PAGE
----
Education as a Solution for Narrowing the Gender Gap in India
Sonia reports and reflects upon India’s gender gap in education.
The district Nanubhai works in, Surat, a district of opulence and diamonds, also holds the reputation of
bearing the lowest female child sex-ratio in the country. While the national average is 914 girls to 1000
boys, Surat boasts of having 831 girls to 1000 boys. Yes, we can argue that 914 is not a figure you would
want to boast about either. I recently came across this article about Haryanvi men marrying foreigners
simply because there weren’t enough women available to tie the knot. Will this become an eventual
norm, maybe? As a country, India brags about having a population of 1.2 billion. Yet, when it comes to
gender equality and ratio, the gap widens.
The solution to narrowing this gender gap is education. The cliché answer most people would have
would probably be like, “send girls to school and college so they can earn money and become
knowledgeable”. In a world where people preach, argue, debate and forget, Nanubhai tends to
implement those arguments and debates into sustainable ventures. I spent my past week visiting and
interviewing scholars who live in villages and hamlets across southern Gujarat. When most families meet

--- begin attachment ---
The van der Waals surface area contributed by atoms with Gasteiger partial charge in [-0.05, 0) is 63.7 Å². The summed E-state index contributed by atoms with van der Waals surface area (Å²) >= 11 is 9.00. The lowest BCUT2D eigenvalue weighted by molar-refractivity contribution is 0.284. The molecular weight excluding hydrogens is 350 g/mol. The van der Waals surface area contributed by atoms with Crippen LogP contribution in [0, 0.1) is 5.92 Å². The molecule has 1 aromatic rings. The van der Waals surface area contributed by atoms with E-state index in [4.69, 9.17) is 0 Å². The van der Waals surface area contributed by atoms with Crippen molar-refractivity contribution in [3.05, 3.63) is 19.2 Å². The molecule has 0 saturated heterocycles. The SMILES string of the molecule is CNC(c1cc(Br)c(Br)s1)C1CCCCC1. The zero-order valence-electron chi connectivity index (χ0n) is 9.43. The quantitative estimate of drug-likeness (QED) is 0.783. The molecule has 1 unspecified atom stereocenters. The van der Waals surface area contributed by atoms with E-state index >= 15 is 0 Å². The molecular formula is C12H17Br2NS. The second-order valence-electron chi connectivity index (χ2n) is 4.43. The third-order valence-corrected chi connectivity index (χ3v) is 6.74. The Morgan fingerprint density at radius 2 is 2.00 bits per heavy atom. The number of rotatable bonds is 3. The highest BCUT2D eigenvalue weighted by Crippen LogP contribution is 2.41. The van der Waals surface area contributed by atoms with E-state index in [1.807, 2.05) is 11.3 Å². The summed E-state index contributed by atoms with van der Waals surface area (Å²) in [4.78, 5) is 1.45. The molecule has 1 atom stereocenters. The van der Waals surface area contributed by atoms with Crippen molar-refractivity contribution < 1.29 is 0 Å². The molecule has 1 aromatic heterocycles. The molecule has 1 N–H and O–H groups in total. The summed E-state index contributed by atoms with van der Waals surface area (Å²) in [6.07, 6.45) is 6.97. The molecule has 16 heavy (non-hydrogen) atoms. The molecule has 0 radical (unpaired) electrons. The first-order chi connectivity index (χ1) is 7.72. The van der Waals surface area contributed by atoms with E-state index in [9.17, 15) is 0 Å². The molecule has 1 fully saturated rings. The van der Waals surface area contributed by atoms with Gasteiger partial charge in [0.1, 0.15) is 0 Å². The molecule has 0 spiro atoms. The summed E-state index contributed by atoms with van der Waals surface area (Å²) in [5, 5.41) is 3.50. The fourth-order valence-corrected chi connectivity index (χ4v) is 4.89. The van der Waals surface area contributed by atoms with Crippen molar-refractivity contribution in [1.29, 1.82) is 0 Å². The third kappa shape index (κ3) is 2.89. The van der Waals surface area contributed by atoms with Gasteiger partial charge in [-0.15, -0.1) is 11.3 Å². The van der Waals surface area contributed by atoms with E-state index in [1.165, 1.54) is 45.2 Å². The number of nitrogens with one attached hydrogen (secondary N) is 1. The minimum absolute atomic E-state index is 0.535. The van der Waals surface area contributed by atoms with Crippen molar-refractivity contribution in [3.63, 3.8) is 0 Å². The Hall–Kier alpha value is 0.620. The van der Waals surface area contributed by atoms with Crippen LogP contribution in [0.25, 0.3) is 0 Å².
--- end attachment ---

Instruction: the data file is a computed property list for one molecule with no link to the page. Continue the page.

me and realize I am a native Gujarati speaker, they tell me their stories: stories which made me
appreciate the power of trust and humanity. For them, this college degree is their pathway to a decent
lifestyle and a full, square meal. To walk this path, they have to sacrifice. They leave their farms and
families and venture into the unknown.
Despite the imperfections, I have learned to see hope in Gujarat. There are moments when the cold
person in me is unable to react to warm Gujarati hospitality. There are moments when I don’t know how
to fade away when I listen to some of the stories. There are moments when I don’t know how to accept
the changes or places I come across. My journeys to distant hamlets and villages might soon come to an
end but those stories won’t. They have become a part of me.